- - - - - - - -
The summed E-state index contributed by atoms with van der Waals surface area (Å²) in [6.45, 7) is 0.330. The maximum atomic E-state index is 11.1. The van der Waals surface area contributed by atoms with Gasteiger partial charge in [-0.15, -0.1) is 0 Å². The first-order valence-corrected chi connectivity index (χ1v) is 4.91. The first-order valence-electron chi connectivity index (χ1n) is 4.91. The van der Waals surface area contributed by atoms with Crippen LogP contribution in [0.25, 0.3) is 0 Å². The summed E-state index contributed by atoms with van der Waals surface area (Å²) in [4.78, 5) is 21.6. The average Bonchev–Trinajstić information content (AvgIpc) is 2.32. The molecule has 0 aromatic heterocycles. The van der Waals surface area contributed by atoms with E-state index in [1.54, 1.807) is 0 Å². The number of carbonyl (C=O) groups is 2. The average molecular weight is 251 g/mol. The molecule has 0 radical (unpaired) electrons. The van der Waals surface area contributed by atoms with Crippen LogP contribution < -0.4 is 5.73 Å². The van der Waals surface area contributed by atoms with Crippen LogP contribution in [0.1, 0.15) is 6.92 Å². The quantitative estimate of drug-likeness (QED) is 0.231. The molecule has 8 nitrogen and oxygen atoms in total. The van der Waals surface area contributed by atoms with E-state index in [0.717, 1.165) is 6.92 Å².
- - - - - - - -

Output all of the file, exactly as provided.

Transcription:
The summed E-state index contributed by atoms with van der Waals surface area (Å²) in [6.45, 7) is 0.330. The maximum atomic E-state index is 11.1. The van der Waals surface area contributed by atoms with Gasteiger partial charge in [-0.15, -0.1) is 0 Å². The first-order valence-corrected chi connectivity index (χ1v) is 4.91. The first-order valence-electron chi connectivity index (χ1n) is 4.91. The van der Waals surface area contributed by atoms with Crippen LogP contribution in [0.25, 0.3) is 0 Å². The summed E-state index contributed by atoms with van der Waals surface area (Å²) in [4.78, 5) is 21.6. The average Bonchev–Trinajstić information content (AvgIpc) is 2.32. The molecule has 0 aromatic heterocycles. The van der Waals surface area contributed by atoms with E-state index in [1.54, 1.807) is 0 Å². The number of carbonyl (C=O) groups is 2. The average molecular weight is 251 g/mol. The molecule has 0 radical (unpaired) electrons. The van der Waals surface area contributed by atoms with Crippen LogP contribution < -0.4 is 5.73 Å². The van der Waals surface area contributed by atoms with Crippen LogP contribution in [0.1, 0.15) is 6.92 Å². The quantitative estimate of drug-likeness (QED) is 0.231. The molecule has 8 nitrogen and oxygen atoms in total. The van der Waals surface area contributed by atoms with E-state index in [0.717, 1.165) is 6.92 Å².